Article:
The coffee was helping, but he was still hungover. The night before, he and Basani had shut down the local watering hole. As one drink led to two, then eight, he told her how he had signed up for the South African National Defense Force because he was looking for adventure, and then became a security contractor in Iraq because he wanted to do some good with his training. But Iraq was the jungle, and there is no good and evil in the jungle—or so he had willed himself to believe in order to justify the things he had seen and done there. In Fallujah, killing was a way of life. It was natural selection on a geopolitical scale. Though Cobus believed those statements to be true, the real truth was that over there, you could either emotionally process your experiences or be a good soldier, but you couldn’t do both. And it wasn’t until he returned to South Africa that the walls he had built to protect himself began to crumble.
Cobus confessed, with a mix of shame and embarrassment, that he felt he had carried some infernal pox home with him. “I feel like the war followed me here,” he told her. He feared that in some way, he had brought death to Kruger and it had found Oupa.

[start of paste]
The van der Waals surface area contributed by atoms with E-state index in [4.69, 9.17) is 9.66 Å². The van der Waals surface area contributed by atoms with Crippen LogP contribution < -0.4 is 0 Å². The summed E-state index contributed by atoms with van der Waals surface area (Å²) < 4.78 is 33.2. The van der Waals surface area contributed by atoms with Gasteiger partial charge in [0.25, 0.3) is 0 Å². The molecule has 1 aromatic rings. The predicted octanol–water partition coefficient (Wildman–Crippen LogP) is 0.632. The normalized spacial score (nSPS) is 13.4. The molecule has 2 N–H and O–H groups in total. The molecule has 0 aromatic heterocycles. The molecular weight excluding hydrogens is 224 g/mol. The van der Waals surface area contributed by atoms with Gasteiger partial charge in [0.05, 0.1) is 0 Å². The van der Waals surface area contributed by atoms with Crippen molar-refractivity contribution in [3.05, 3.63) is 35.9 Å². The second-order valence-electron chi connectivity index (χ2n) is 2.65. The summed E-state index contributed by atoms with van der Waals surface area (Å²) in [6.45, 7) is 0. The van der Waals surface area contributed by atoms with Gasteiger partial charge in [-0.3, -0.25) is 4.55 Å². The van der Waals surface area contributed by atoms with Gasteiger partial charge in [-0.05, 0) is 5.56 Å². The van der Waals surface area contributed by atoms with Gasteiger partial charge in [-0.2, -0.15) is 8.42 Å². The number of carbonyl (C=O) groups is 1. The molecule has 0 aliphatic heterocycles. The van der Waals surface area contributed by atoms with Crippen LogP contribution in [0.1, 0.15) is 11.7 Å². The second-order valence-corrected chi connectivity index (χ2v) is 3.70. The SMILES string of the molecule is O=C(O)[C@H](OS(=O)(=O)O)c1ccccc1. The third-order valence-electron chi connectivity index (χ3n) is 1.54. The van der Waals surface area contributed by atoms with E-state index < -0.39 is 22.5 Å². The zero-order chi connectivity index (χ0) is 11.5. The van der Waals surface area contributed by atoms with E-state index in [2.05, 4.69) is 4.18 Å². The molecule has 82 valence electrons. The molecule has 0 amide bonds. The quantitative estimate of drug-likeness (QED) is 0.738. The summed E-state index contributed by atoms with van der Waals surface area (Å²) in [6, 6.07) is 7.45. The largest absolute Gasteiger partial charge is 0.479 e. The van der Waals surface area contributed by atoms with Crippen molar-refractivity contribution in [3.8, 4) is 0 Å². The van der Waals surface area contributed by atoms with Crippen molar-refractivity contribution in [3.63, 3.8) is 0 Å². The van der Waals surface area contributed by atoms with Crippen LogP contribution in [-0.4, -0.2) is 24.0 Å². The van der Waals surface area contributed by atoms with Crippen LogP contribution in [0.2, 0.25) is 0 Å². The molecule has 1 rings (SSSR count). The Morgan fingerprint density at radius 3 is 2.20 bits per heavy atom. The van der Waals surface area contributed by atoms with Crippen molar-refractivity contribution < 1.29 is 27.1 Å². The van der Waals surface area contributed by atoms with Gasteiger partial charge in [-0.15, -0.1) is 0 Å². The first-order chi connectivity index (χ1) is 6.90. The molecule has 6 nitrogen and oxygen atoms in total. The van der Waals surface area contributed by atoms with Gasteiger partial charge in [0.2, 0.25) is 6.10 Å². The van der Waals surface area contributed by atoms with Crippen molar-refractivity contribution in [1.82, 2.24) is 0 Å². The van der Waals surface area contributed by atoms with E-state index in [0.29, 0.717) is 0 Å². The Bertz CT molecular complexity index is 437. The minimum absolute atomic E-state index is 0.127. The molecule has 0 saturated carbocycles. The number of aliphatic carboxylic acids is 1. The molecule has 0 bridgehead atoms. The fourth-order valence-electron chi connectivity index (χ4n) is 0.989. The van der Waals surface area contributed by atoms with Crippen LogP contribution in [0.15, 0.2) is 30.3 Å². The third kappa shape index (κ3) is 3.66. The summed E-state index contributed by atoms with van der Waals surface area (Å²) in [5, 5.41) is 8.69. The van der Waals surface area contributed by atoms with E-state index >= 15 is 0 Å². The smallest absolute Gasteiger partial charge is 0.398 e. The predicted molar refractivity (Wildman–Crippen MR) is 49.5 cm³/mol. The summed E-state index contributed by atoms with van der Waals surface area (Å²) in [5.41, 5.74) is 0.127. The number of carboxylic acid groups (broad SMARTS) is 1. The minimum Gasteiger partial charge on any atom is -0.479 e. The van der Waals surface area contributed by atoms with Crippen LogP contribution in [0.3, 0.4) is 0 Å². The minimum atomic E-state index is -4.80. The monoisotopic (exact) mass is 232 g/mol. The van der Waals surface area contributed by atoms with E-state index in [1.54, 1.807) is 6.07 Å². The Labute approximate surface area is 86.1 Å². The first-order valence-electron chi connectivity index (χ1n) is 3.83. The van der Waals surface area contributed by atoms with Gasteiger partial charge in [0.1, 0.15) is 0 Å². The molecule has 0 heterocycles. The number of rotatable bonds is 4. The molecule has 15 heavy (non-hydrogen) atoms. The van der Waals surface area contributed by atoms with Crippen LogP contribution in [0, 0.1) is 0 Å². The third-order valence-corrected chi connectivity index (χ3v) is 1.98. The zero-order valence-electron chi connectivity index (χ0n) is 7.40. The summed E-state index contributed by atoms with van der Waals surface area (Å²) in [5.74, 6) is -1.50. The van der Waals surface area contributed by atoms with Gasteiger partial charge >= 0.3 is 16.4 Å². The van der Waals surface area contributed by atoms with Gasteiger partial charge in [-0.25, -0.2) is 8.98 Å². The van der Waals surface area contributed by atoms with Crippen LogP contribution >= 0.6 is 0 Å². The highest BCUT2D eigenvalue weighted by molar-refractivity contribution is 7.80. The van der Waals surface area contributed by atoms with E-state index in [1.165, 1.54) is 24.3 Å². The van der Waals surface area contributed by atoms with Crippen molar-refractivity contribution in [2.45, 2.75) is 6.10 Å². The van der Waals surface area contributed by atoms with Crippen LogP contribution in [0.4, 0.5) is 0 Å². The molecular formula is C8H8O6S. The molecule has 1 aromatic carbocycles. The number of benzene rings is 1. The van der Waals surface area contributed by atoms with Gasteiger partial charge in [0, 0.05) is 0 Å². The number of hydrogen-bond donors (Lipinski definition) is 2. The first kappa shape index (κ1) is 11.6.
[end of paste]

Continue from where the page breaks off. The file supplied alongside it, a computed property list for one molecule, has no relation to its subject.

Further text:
“Perhaps it is not war that is following you,” she said, “but the other way around.”
Her words caught Cobus off guard. He took a pull of his beer to buy a moment to think. “Maybe,” she continued, “you don’t think you deserve peace.”
“I just want to do some good,” he countered. “And the only skill I’ve got is doing evil.”
“You are a good man, Cobus.” Now it was Basani willing him to have hope. “You deserve peace. And love.”
Basani placed her hand on top of Cobus’s and stroked it gently. Cobus froze, uncertain how to react to the tender gesture. As the bartender informed them it was last call, Basani had given him a look—the look. Her eyes lingered as she took him by the hand and led him to the door. Cobus’s heart pounded against his rib cage as they drove in silence down the inky black back roads.
He pulled to a stop at her home. She got out and stood beside the open door for a moment to see if he would be joining her. Cobus wanted desperately to go with her and share her bed, but he would wait. If it happened tonight on a drunken impulse, the morning would only bring her more turmoil. He would wait until her wounds healed, and then, perhaps, he might have the courage to act on his feelings for this unbreakable woman who saw hope for him—that is, if she would still have a cursed, violent man like him after the alcohol left her system.
Review: “Although this book is a fictitious story, it is based on sound research and a real understanding of the issues discussed. Animals will help people realize the horrors of global wildlife trafficking—the cruelty, the corruption and, as we now know from COVID-19, the risk it poses to human health.” -Jane Goodall